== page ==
Water Withdrawals

Key Messages

  • Canada ranks 15th out of 16 peer countries and earns a “C” grade.
  • Canada’s water withdrawals are nearly double that of the 16-country average. Industry is Canada’s largest water user.
  • Excessive water withdrawals in Canada can be attributed to the lack of widespread water conservation practices and water pricing that does not promote efficiency

Putting water consumption in context

Canadians must start paying more for water and embrace water conservation measures or risk the depletion of one of Canada’s most valuable resources. More than 15 years ago, Environment Canada first warned that without substantially increasing the price of water consumption, delivery infrastructure was at risk of deteriorating beyond usability.

Several studies show that water revenues are not sufficient to cover operational, repair, upgrading, or expansion costs. They cover only a small part of the costs of supplying water. For example, irrigation water charges recover only about 10 per cent of the development cost of the resource. The cost of maintaining (repairing and upgrading) municipal water supply and sewage systems is estimated at $23 billion over the next 10 years. The fact that this money is not currently available is further evidence that water revenues do not cover costs.1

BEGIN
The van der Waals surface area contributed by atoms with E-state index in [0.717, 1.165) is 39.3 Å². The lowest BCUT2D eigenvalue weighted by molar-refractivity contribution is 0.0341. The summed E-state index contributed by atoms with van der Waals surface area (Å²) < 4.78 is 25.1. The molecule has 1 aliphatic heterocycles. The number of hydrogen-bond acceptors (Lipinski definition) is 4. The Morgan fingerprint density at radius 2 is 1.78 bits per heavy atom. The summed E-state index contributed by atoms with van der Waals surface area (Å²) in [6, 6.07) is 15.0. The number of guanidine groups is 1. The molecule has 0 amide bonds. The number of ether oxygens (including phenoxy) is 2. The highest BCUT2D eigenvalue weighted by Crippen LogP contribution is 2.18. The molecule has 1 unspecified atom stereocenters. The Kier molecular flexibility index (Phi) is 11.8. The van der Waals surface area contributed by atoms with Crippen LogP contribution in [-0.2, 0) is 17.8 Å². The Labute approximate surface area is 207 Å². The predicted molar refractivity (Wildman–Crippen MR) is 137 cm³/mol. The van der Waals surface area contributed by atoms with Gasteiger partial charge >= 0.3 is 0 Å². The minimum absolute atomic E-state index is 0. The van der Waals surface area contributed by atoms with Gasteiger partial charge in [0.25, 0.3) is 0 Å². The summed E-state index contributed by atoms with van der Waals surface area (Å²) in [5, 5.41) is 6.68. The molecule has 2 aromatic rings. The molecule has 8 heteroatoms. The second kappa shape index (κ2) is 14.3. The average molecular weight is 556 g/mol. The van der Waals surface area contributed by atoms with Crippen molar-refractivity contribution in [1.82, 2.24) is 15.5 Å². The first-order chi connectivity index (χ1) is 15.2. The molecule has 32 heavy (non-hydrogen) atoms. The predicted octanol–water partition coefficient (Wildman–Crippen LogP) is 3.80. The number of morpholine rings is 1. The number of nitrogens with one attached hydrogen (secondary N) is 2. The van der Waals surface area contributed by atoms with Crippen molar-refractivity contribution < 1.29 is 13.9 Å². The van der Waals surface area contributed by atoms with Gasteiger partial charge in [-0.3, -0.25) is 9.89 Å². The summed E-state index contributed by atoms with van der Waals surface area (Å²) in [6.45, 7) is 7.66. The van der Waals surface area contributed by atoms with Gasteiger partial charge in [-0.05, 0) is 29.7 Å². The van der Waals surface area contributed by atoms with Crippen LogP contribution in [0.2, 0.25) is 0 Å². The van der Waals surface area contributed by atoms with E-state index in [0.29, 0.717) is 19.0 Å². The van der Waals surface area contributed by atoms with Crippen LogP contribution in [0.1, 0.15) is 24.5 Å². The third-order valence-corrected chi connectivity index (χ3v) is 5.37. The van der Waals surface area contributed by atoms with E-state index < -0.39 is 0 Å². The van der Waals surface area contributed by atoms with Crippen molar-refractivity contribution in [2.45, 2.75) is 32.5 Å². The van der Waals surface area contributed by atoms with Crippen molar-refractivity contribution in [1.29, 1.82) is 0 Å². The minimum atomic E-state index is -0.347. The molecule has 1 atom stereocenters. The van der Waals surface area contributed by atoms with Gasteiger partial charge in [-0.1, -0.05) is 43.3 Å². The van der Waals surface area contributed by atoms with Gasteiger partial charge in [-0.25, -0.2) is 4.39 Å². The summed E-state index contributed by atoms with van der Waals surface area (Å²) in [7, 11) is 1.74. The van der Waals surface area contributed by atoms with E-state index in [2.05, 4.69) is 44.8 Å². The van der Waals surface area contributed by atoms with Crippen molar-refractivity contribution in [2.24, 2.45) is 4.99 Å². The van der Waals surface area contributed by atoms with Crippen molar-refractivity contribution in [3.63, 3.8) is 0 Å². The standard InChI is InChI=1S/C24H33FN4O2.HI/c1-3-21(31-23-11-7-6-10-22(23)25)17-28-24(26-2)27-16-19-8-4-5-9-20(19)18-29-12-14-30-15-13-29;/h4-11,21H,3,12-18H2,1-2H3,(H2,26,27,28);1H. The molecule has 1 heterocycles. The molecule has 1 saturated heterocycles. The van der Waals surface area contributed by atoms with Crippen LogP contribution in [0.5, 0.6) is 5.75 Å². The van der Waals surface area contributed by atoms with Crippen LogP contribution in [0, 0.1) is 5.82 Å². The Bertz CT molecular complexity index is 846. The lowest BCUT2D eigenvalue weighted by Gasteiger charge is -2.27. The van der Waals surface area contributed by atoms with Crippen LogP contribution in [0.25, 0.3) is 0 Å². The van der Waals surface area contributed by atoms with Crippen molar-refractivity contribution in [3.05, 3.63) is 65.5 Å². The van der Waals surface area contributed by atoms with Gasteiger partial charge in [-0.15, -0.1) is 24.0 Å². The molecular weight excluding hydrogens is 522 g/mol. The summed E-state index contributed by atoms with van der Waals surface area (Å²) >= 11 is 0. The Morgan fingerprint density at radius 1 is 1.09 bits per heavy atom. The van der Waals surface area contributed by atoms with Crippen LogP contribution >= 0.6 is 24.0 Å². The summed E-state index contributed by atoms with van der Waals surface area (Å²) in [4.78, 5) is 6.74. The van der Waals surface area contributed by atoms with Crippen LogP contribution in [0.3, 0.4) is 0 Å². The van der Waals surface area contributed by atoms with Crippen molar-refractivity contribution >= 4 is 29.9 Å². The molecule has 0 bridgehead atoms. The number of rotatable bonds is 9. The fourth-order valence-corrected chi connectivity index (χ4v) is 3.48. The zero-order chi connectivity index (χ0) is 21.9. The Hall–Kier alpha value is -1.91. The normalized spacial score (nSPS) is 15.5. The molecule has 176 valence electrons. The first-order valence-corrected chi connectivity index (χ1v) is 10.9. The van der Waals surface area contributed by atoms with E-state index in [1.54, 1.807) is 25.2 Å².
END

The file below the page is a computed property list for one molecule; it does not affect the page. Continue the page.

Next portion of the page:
Increasing the cost of water is one of the best incentives for conservation. Canadians subject to water metering use less water than their rural counterparts who have no means of accounting for their water usage. Furthermore, in Europe, where the price of water has increased, water withdrawals have simultaneously decreased. Canada, which sits at the bottom of the ranking among its peer countries, must seriously contemplate its status as a water-waster if it is to sustain its most valuable resource and the infrastructure critical to its delivery.

How does Canada’s water withdrawals compare to that of other countries?